“As a Congressman Ron DeSantis voted against federal disaster relief for victims of Hurricane Sandy. Guess what DeSantis wants now? Federal disaster relief for victims of Hurricane Ian,” Van Gundy wrote.

DeSantis is a “total hypocrite,” Van Gundy added. “But Biden will do what DeSantis never does — he’ll put people above politics.”

Categories: World News

A piglet left behind by its herd finds a new family with some cattle

NPR - Fri, 09/30/2022 - 08:50
Wild boar Frida eats next to a cow Thursday in a pasture in Holzminden, Germany.

Wild boars have a reputation for destruction, but farmer Friedrich Stapel told a news agency that he can't bear to chase away the piglet, which he's named Frida. It'll winter with his mother cows.

(Image credit: Julian Stratenschulte/AP)

Categories: World News

“The Wind Knows Your Name”: Dahr Jamail on William Rivers Pitt

TruthOut - Fri, 09/30/2022 - 08:42

The title of William Rivers Pitt’s unpublished book about the pandemic is: Please Take This, Because I Love You and I Might Die. A COVID Diary. He sent me the manuscript not too long ago so I could read it, and give him input on where it might make the most sense to have it published.

With the pandemic, as he was consistently able to do, Will saw what was coming, knew the consequences could well be catastrophic, and behaved accordingly. Each of those things is a true gift. The ability (and willingness) to see what was coming before most people, knowing in his heart what the consequences could mean, and then taking appropriate actions to prepare. In the case of COVID-19, Will was being especially careful in order to protect his aging mother who has lung issues, his young daughter Lola, and perhaps with subconscious foreshadowing of his own death, he was making preparations for what was to come.

Will’s unpublished book is dedicated to Lola.


I met Will during the early years of the U.S. occupation of Iraq. The propaganda leading up to the invasion, which of course ignored a dozen years of U.S.-imposed sanctions that strangled the country and killed at least half a million children, had deeply impacted us both. Will had already written a book (War on Iraq: What Team Bush Doesn’t Want You To Know) that completely disassembled the lies about Weapons of Mass Destruction, upon which the entire justification for the illegal invasion and occupation was predicated. He had done what he could. Yet he was not going to stop taking the Bush administration to task. In fact, Will was just getting warmed up.

We met in Boston a couple of years into the occupation. Will was already one of my heroes, one of the few voices of reason, sanity and truth in the media in the U.S. I was reading his valiant, noble, fiery words toward that end for years, and he had been reading my articles from Iraq about the widespread death and destruction then unfolding — death and destruction he had done all he could to prevent, a deep and lasting friendship was born on the spot, one that would also yield a coauthored book published by this website, The Mass Destruction of Iraq: The Disintegration of a Nation, Why it is Happening, and Who is Responsible.

While I kept making my trips in and out of Iraq over the next years, Will continued writing his salvos of truth about what the Bush and then Obama administrations were doing in Iraq, covering the domestic political situation, and writing about it as fiercely and steadfastly as though his life depended on it. The many times I became dispirited while on the front lines of the brutal occupation, I would read Will’s latest column about whatever the Bush administration was doing to justify their ongoing atrocities in Iraq, and my fire to continue my work would be fed yet again.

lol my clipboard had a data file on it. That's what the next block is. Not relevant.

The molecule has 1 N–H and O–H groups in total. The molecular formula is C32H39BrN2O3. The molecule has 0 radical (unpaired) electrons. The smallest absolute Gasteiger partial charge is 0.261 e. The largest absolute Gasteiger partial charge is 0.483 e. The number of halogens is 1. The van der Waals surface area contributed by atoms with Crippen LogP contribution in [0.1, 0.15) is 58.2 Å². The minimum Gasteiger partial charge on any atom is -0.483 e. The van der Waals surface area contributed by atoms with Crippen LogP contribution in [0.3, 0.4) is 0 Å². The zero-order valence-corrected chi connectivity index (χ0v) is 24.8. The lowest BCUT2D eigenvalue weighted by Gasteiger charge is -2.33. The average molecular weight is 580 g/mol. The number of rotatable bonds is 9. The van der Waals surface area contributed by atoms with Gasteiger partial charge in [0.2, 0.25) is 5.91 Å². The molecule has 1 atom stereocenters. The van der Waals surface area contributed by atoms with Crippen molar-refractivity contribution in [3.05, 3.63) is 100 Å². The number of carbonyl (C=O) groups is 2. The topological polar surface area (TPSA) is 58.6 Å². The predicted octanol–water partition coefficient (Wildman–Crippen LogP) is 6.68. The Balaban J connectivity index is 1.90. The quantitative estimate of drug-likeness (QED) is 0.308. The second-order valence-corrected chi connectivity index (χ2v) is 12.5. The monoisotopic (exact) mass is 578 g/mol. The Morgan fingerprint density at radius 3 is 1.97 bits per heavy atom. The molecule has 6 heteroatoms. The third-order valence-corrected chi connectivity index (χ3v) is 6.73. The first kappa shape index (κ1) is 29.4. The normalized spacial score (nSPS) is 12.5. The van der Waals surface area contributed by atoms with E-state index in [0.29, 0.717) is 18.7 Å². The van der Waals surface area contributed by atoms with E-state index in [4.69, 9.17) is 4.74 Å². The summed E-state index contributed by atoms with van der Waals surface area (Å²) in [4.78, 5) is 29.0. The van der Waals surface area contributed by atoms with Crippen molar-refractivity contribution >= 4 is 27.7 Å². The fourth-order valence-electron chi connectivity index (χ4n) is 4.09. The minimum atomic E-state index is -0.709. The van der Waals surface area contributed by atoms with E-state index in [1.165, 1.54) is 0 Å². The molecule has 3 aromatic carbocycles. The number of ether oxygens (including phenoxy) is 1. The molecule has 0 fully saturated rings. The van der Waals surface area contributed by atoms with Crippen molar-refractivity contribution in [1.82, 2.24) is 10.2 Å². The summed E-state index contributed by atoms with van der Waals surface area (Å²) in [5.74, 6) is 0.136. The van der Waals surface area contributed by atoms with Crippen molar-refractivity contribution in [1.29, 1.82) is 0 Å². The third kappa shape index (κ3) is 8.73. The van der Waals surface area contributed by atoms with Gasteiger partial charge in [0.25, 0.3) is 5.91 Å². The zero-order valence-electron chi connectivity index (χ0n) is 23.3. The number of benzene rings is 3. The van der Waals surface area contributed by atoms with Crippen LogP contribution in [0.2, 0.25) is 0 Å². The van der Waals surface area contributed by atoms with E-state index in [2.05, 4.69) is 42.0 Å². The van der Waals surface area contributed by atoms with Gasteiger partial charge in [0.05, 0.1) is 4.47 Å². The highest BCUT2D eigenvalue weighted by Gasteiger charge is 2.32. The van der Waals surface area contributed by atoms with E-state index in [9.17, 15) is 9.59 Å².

Truly one of the most important public intellectuals, writers and commentators of our time, in losing Will, we’ve lost a voice that is irreplaceable, and I’ve lost one of my heroes.


Late this August, Will and I were exchanging emails about his unpublished book. I wrote him this:

I’m only part way through your book. Two months ago I lost my long-time climbing partner of 25 years in a rock fall accident…we were roped up…his body was literally hanging off me…so I’ve been in a deep grieving process this summer, otherwise I’d have already torn through your book.

Thanks for being out there carrying the torch brother.

To which Will replied:


Oh Jesus Dahr, I am so sorry.

I believe the inchoate universe puts its stamp on some people now and again, and it is woe to that person. The stamp means you are to suffer: To suffer from outside forces, and to suffer from an internal need to put that suffering into some context, to explain it, or to make some use of it if nothing else. It is a wailing of the soul, that stamp. The Buddhists call them Bodhisattvas, those who cross the precipice of enlightenment but come back for others, to guide them rather than pass over themselves. It is an altogether agonizing fate, for it brings wisdom, and wisdom is the most terrible thing of all.

Fuck my book. Stay on the mountain. The wind knows your name.

While I thought he’d gone too far with the Bodhisattva bit, I wrote him back and thanked him, from my heart, for his gracious words of comfort. These words of his, like everything he wrote, came from his heart, his soul, his own experience. Will was, by his own definition, a Bodhisattva, here to guide all of us with his wisdom, and his seeing.

“We stand today upon the fulcrum of history, a crossroads at midnight with a blood moon rising,” Will wrote in February 2019. “Down one road lies fire, flood, famine, failure and the final triumph of greed. What awaits down the other road is unknown, terra incognita, a mystery to be solved one gentle step at a time…. The road we have been on is littered with bones and sorrow. The road we must take is strange, and new, and dangerous, and difficult. There are no promises, other than it will be — by dint of our collective will — better than the way that is failing before our eyes. This crossroads is freedom distilled, and the time to choose is now.”

Will is now on the road each of us inevitably shall take. He showed us how to live a noble life. He made a living speaking truth to power. He did these things for all of us, and he did them because they were his to do. He did them because he could.